• Web application goes into error state due to load (e.g. database error occurs because the server has become overloaded by scan traffic, not because a double quote character was injected into a parameter)
  • Lack of security impact (e.g. an unauthenticated, anonymous search form is vulnerable to CSRF – search engines like Google, Yahoo!, and Bing are technically vulnerable but the security relevance is questionable)
The effort expended to invalidate an erroneous vulnerability wastes time better spent investigating and verifying actual vulnerabilities. False positives also reduce trust in the scanner.
False negatives expose a more worrisome aspect of the scanner because the web site owner may gain a false sense of security by assuming, incorrectly, that a report with no vulnerabilities implies the site is fully secure. Several situations lead to a missed vulnerability:
  • Lack of test. The scanner simply does not try to identify the particular type of vulnerability.
  • Poor test implementation that too strictly defines the vulnerability (e.g. XSS tests that always contain <script> or javascript: under the mistaken assumption that those are required to exploit an XSS vuln)
  • Inadequate signatures (e.g. the scanner does not recognize SQL errors generated by Oracle)
  • Insufficient replay of requests (e.g. a form submission requires a valid e-mail address in one field in order to exploit an XSS vulnerability in another field)
  • Inability to automate (e.g. the vulnerability is related to a process that requires understanding of a sequence of steps, knowledge of the site’s business logic). The topic of vulnerabilities for which scanners cannot test (or have great difficulty testing) will be addressed separately.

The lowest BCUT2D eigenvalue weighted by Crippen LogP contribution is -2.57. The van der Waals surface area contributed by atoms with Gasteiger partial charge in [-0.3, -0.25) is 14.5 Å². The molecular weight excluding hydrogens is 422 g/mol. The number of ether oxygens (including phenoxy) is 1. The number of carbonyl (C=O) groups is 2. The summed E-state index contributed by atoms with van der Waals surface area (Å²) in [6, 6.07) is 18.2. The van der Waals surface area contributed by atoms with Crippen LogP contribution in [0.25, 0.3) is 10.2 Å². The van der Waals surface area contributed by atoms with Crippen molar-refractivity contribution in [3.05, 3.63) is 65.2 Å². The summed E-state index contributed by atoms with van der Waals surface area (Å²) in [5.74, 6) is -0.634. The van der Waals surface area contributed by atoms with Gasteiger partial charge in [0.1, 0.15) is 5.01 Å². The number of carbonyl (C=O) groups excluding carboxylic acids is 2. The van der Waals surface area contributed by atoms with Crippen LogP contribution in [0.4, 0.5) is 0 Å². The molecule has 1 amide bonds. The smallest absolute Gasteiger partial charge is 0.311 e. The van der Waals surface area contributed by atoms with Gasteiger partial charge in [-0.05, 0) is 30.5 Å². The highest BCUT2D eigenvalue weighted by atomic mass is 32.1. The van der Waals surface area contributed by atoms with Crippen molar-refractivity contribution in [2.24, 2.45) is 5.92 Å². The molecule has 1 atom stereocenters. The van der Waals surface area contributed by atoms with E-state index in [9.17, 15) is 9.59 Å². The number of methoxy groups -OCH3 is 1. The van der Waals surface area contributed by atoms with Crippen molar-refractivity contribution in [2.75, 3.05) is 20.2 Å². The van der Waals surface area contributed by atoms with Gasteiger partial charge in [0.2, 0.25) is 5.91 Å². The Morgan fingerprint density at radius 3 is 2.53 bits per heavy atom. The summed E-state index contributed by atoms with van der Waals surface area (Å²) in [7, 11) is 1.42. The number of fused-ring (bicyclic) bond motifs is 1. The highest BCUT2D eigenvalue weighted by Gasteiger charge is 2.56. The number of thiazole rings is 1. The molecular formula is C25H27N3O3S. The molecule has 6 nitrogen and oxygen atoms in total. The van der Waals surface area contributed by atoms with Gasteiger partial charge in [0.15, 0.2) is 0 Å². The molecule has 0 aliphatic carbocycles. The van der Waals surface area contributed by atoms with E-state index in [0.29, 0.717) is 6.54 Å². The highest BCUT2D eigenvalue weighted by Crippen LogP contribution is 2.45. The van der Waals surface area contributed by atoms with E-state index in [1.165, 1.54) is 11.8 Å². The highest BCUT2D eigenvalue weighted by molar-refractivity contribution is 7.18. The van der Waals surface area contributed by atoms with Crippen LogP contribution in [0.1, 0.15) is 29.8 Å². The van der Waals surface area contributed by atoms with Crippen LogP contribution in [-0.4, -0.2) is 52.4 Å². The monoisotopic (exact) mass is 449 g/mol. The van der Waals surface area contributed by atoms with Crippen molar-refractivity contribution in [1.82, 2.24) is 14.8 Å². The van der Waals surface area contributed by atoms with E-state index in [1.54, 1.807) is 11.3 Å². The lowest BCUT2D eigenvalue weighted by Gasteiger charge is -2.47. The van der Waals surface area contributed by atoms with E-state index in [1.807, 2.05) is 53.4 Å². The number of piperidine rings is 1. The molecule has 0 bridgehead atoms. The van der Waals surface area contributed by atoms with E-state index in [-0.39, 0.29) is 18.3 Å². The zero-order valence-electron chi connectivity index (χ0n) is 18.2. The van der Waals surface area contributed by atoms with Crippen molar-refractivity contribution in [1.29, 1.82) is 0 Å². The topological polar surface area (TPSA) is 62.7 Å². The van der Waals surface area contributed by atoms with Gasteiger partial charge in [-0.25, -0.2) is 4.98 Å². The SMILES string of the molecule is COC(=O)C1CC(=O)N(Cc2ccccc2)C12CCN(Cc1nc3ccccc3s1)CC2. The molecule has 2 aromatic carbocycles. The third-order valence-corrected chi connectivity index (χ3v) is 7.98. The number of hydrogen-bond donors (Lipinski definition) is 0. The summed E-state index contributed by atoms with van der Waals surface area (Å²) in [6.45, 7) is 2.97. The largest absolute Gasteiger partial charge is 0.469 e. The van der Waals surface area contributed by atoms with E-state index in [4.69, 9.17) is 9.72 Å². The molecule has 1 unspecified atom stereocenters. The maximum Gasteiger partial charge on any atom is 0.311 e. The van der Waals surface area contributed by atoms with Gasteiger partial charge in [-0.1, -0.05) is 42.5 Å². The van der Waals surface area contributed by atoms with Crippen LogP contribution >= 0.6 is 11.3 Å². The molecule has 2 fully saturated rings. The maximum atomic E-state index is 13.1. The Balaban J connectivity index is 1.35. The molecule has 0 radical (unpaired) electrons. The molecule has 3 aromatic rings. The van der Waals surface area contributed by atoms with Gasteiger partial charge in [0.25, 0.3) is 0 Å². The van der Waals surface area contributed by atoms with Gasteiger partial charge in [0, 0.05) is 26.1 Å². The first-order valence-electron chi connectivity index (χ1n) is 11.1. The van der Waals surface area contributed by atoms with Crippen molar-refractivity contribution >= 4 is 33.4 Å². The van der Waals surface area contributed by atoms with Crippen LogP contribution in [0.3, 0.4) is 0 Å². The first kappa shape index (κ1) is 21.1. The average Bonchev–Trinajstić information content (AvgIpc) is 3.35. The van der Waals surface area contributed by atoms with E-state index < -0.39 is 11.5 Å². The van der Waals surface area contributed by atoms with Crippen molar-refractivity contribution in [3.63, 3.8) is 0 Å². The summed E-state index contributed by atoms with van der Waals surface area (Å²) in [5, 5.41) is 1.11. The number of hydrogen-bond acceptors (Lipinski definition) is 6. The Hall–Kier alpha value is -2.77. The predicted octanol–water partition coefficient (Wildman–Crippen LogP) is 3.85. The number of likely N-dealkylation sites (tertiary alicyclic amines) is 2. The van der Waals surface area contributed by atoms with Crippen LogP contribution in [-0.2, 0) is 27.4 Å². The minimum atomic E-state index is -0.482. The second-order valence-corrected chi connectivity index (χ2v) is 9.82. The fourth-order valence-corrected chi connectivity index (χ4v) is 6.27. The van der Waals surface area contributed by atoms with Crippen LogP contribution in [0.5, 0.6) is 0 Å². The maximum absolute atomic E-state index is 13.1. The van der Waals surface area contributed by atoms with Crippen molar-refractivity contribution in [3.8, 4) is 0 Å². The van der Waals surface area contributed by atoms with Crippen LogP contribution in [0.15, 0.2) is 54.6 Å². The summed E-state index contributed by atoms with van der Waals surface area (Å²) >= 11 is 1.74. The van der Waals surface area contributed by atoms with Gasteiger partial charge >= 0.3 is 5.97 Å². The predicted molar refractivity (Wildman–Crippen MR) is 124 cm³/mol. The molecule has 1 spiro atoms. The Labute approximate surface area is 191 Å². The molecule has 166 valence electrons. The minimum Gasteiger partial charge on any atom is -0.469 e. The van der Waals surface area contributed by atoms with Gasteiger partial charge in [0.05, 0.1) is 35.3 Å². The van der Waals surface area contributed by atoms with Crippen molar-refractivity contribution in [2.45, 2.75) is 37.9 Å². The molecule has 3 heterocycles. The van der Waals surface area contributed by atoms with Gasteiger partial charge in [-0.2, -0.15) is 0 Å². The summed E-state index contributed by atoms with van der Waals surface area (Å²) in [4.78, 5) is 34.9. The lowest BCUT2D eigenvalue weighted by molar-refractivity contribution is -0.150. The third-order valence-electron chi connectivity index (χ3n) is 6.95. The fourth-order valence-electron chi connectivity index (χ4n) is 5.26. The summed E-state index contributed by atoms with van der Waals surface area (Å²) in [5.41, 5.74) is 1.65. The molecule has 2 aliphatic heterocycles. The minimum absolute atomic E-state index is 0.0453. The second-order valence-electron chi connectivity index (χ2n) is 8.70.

• Lack of authentication state (e.g. the scanner is able to authenticate at the beginning of the scan, but unknowingly loses its state, perhaps by hitting a logout link, and does not attempt to restore authentication)
  • Link not discovered by the scanner. This falls under the broader scope of site coverage, which will be addressed separately.
The optimistic aspect of false negatives is that a scanner’s test repository can always grow. In this case a good metric is determining the ease with which false negatives are addressed.
Accuracy is an important aspect of a web scanner. Inadequate tests might make a scanner more cumbersome to use than a simple collection of tests scripted in Perl or Python. Too many false positives reduces the user’s confidence in the scanner and wastes valuable time on items that should never have been identified. False negatives may or may not be a problem depending on how the web site’s owners rely on the scanner and whether the missed vulnerabilities are due to lack of tests or poor methodology within the scanner.
One aspect not addressed here is measuring how accuracy scales against larger web sites. A scanner might be able to effectively scan a hundred-link test application, but suffer in the face of a complex site with various technologies, error patterns, and behaviors.
Finally, accuracy is only one measure of the utility of a web application scanner. Future essays will address other topics such as site coverage, efficiency, and usability.

Published by Mike Shema

Mike works with product security and DevSecOps teams to build safer applications. He also writes about information security, with an infusion of references to music (80s), sci-fi (apocalyptic), and horror (spooky) to keep the topics entertaining. He hosts the Application Security Weekly podcast.